Fair Labor Standards Act Amended to Require Employers to Provide Breaks to Breastfeeding Mothers
On March 23, 2010, President Obama signed the Patient Protection and Affordable Care Act, H.R. 3590, and on March 30, 2010, President Obama signed the Reconciliation Act of 2010, H.R. 4872 (collectively the “Healthcare Reform Law”). Section 4207 of the Healthcare Reform Law (“Section 4207”). The law allows nursing mothers to take reasonable breaks to express breast milk. Additionally, the employer must provide a private place, other than a bathroom, for the employee to express breast milk. Note that this law does not preempt state laws that provide greater protections to employees.
Section 4207 amends Section 7 of the Fair Labor Standards Act of 1938, as amended, by adding Section 7(f) (to be codified as 29 U.S.C. § 207(r)). The provision requires an employer to provide a place, other than a bathroom, for an employee to express breast milk. Additionally, an employer must provide reasonable break time for an employee to express breast milk for her nursing child each time the employee has a need to express milk. The employer is not required to compensate an employee receiving reasonable break time for any work time spent for such purpose. The term “reasonable” is not defined in Section 4207.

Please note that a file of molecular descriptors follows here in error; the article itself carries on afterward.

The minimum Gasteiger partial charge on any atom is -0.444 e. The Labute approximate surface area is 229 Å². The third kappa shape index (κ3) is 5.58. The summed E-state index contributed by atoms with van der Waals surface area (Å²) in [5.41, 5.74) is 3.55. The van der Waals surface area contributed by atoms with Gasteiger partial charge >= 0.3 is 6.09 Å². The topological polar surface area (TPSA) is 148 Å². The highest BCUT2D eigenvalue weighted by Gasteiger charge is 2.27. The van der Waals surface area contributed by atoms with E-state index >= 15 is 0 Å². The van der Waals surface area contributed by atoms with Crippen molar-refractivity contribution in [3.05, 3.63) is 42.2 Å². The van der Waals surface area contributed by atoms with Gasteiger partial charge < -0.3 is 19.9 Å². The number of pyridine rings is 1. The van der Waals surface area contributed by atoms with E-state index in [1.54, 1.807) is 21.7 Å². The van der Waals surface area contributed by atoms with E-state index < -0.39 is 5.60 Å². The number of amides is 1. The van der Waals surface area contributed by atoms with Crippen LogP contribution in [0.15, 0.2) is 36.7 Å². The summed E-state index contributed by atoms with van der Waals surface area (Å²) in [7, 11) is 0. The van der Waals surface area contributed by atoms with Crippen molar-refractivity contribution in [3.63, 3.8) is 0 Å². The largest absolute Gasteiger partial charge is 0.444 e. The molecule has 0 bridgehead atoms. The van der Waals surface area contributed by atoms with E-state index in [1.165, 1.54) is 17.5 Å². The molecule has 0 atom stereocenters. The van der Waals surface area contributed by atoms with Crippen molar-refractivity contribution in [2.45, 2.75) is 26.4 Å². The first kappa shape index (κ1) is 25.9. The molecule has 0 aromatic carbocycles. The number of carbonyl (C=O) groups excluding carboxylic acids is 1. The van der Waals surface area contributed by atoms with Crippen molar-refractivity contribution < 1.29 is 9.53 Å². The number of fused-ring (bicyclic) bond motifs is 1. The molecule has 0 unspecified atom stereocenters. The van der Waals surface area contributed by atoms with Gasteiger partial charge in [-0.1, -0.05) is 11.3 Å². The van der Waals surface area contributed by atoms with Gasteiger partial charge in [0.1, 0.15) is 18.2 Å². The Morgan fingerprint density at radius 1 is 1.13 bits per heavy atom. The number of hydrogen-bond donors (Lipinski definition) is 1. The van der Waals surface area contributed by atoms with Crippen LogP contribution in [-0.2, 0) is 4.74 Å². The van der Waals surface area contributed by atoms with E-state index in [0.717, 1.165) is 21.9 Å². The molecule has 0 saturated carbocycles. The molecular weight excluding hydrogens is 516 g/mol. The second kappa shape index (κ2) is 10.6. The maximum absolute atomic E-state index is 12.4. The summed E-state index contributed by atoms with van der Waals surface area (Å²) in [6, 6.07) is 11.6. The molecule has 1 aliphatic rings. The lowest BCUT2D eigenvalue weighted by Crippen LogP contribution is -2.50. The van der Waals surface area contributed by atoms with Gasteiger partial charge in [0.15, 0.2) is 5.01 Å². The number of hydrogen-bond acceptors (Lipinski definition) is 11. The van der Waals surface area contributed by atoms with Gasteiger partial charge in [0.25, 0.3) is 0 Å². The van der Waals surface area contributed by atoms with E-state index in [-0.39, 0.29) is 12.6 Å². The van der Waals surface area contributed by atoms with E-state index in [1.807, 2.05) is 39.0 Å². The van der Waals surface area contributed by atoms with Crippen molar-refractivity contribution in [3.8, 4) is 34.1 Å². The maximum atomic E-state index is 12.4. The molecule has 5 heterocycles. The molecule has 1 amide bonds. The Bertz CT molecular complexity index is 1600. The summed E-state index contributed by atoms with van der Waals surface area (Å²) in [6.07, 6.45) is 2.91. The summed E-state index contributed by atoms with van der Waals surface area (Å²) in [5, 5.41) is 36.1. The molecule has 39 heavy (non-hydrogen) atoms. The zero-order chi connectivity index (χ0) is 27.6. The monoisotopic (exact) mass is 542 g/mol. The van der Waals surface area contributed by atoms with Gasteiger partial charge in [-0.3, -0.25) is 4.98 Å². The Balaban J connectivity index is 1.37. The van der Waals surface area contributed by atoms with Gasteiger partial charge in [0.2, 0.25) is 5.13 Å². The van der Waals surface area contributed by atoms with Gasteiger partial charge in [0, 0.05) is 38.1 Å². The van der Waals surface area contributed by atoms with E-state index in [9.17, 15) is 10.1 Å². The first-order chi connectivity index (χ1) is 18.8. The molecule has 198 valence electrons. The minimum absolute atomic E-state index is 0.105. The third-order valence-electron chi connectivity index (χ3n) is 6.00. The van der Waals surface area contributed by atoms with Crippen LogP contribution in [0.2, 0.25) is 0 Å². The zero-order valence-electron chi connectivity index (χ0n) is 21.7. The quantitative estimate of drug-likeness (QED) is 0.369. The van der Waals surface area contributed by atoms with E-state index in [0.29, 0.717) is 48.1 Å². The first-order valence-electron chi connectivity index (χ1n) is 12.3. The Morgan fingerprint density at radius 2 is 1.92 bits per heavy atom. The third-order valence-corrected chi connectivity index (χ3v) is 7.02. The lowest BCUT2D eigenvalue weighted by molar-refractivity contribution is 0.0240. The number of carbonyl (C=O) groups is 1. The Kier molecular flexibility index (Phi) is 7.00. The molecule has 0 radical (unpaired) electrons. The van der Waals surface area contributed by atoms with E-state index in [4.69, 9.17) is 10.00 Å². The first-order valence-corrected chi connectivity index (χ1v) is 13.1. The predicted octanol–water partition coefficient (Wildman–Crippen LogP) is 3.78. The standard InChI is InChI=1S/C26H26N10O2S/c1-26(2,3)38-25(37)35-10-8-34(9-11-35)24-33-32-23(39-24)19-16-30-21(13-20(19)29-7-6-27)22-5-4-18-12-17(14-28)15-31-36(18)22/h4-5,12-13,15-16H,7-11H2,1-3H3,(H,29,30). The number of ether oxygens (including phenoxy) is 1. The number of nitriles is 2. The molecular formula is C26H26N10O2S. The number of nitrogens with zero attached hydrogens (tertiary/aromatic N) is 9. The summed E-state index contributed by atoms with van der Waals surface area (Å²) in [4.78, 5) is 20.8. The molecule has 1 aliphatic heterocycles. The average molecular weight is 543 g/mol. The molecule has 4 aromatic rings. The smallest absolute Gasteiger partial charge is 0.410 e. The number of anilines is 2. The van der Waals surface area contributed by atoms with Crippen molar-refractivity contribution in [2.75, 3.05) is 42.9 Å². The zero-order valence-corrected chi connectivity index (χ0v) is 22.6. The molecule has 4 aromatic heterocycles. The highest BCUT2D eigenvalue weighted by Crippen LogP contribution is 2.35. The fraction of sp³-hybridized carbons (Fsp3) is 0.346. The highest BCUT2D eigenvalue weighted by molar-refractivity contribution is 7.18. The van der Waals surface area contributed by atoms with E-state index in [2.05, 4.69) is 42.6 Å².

The effective dates for some provisions of the Healthcare Reform Law are not clear. In the absence of a clear date, covered employers should assume the law is now effective.
All employers are covered; however, employers with fewer than 50 employees may be exempt from the requirements of Section 4207 if the requirements would “impose an undue hardship by causing the employer significant difficulty or expense when considered in relation to the size, financial resources, nature, or structure of the employer’s business.” The law would apply to any female employee who needs to express milk for her nursing child for up to one year after the child’s birth.